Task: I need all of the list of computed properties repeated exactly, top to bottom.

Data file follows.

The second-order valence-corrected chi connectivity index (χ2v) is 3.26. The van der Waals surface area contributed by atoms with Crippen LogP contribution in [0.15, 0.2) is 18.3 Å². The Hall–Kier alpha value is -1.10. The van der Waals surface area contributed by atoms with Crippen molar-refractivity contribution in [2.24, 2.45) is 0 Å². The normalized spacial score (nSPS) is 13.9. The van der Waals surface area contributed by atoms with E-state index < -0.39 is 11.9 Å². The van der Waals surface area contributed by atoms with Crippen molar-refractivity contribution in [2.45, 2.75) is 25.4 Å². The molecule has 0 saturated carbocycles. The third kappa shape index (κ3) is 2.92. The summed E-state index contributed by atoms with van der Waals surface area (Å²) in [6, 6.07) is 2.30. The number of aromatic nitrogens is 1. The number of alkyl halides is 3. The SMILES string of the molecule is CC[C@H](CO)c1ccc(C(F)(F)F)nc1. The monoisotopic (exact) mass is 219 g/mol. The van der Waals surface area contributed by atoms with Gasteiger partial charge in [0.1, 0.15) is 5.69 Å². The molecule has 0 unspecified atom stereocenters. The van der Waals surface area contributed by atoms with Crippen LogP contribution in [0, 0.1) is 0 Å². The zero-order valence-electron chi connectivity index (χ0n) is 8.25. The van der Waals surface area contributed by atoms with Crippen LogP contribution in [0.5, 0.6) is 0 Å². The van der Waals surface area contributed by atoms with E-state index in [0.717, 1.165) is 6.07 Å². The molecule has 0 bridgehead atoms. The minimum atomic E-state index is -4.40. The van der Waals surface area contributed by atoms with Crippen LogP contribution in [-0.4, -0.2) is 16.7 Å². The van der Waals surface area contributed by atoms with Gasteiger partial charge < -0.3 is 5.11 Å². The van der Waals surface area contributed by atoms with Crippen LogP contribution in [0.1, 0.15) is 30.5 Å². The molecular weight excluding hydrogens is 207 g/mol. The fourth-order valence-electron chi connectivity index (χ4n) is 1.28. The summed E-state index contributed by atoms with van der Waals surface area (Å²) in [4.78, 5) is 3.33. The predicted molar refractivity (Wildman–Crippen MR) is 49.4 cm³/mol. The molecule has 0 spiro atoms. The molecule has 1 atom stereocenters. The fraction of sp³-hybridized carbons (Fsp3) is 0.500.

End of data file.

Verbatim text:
The second-order valence-corrected chi connectivity index (χ2v) is 3.26. The van der Waals surface area contributed by atoms with Crippen LogP contribution in [0.15, 0.2) is 18.3 Å². The Hall–Kier alpha value is -1.10. The van der Waals surface area contributed by atoms with Crippen molar-refractivity contribution in [2.24, 2.45) is 0 Å². The normalized spacial score (nSPS) is 13.9. The van der Waals surface area contributed by atoms with E-state index < -0.39 is 11.9 Å². The van der Waals surface area contributed by atoms with Crippen molar-refractivity contribution in [2.45, 2.75) is 25.4 Å². The molecule has 0 saturated carbocycles. The third kappa shape index (κ3) is 2.92. The summed E-state index contributed by atoms with van der Waals surface area (Å²) in [6, 6.07) is 2.30. The number of aromatic nitrogens is 1. The number of alkyl halides is 3. The SMILES string of the molecule is CC[C@H](CO)c1ccc(C(F)(F)F)nc1. The monoisotopic (exact) mass is 219 g/mol. The van der Waals surface area contributed by atoms with Gasteiger partial charge in [0.1, 0.15) is 5.69 Å². The molecule has 0 unspecified atom stereocenters. The van der Waals surface area contributed by atoms with Crippen LogP contribution in [0, 0.1) is 0 Å². The zero-order valence-electron chi connectivity index (χ0n) is 8.25. The van der Waals surface area contributed by atoms with Crippen LogP contribution in [0.5, 0.6) is 0 Å². The van der Waals surface area contributed by atoms with E-state index in [0.717, 1.165) is 6.07 Å². The molecule has 0 bridgehead atoms. The minimum atomic E-state index is -4.40. The van der Waals surface area contributed by atoms with Crippen LogP contribution in [-0.4, -0.2) is 16.7 Å². The van der Waals surface area contributed by atoms with Gasteiger partial charge < -0.3 is 5.11 Å². The van der Waals surface area contributed by atoms with Crippen LogP contribution in [0.1, 0.15) is 30.5 Å². The molecular weight excluding hydrogens is 207 g/mol. The fourth-order valence-electron chi connectivity index (χ4n) is 1.28. The summed E-state index contributed by atoms with van der Waals surface area (Å²) in [4.78, 5) is 3.33. The predicted molar refractivity (Wildman–Crippen MR) is 49.4 cm³/mol. The molecule has 0 spiro atoms. The molecule has 1 atom stereocenters. The fraction of sp³-hybridized carbons (Fsp3) is 0.500.